AstraZeneca has announced that its hyperkalaemia drug, Lokelma doubled the odds of maintaining lifesaving therapy in patients living with heart failure or kidney disease.
The UK-headquartered corporation said that results from its real-world observational multi-country study showed that Lokelma caused patients undergoing renin-angiotensin-aldosterone system inhibitor (RAASi) therapy to maintain their treatment safely.
Known generically as sodium zirconium cyclosilicate, Lokelma is a potassium binder treatment that AstraZeneca says has a 2.5 times increased chance of keeping patients within safe RAASi guidelines, versus patients who were not given a potassium binder treatment.
RAASi treatment is known to improve outcomes in patients who have heart failure but if not well maintained can lead to patients developing hyperkalaemia, which can cause the treatment to be stopped leading to a higher chance of mortality.
Results from the trial, named Zora and presented at the American Society of Nephrology (ASN) on 2 November, also showed patients who discontinued RAASi treatment following a hyperkalaemia episode were 73% more likely to progress to end-stage kidney disease.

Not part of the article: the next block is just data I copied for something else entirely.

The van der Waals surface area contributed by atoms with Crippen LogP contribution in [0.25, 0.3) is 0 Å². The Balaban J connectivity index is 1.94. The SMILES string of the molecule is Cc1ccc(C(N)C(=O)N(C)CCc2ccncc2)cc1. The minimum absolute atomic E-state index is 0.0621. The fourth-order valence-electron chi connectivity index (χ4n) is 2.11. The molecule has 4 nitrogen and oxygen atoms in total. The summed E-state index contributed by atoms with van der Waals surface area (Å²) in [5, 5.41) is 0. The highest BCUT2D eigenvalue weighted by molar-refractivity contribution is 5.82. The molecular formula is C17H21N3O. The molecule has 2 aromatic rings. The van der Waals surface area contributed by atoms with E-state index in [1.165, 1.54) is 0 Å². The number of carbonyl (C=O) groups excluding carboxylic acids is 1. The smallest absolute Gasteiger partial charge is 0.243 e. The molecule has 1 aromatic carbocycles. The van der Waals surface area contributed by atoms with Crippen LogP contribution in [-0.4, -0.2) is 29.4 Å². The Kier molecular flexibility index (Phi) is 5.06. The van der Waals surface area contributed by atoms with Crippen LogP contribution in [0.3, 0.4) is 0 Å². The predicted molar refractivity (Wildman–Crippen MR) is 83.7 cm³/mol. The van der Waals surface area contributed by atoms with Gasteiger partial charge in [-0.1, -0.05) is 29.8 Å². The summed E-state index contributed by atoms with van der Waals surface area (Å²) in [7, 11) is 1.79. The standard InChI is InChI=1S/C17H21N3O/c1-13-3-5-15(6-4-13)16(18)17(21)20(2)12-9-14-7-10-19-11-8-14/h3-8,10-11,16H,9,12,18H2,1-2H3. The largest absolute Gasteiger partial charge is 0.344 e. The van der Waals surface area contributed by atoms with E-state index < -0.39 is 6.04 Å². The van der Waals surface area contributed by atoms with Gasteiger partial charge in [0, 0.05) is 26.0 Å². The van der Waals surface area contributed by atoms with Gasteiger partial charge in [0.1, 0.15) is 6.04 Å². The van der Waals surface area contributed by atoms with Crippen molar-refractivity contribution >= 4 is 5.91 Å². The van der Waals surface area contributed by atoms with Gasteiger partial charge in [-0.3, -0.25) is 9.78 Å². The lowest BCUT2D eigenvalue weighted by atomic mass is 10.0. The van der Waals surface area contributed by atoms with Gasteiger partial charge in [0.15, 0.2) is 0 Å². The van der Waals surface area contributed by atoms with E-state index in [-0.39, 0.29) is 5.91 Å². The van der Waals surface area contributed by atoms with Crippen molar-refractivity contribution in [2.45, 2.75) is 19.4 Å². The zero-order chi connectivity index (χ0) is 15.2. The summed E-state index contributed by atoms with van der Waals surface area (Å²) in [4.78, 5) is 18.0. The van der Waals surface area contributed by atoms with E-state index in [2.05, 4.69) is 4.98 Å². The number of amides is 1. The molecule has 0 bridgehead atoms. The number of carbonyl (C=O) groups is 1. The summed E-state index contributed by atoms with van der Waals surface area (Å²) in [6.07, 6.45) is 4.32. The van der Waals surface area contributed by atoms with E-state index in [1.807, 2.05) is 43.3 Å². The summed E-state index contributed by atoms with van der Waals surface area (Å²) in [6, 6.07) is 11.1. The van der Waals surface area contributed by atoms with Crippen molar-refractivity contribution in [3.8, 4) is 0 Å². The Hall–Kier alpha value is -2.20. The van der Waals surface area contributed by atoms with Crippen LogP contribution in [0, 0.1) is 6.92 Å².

Ruud Dobber, executive vice-president of the biopharmaceuticals business unit at AstraZeneca, said: “These data add to the body of evidence that if hyperkalaemia is not effectively managed, it can lead to worsening cardiovascular and kidney disease outcomes and increased mortality due to down-titration or discontinuation of RAASi.
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“Lokelma can be a pivotal therapeutic strategy to address this urgent disease burden. At AstraZeneca, we remain committed to working with the cardiorenal community to enable guideline-recommended RAASi therapy and achieve more effective cardiorenal protection for patients.”
GlobalData’s Pharmaceutical Intelligence Centre forecasts the total worldwide sales of Lokelma at around $799m in 2029. Up from annual sales of $289m in 2022.
There are currently 47 competing drugs in the hyperkalaemia space, with an additional 80 marketed for the indication of chronic kidney disease. Additionally, GlobalData estimates that the US market for hyperkalemia will grow from $108.4m in 2023 to $350m by 2030.
GlobalData is the parent company of Clinical Trials Arena.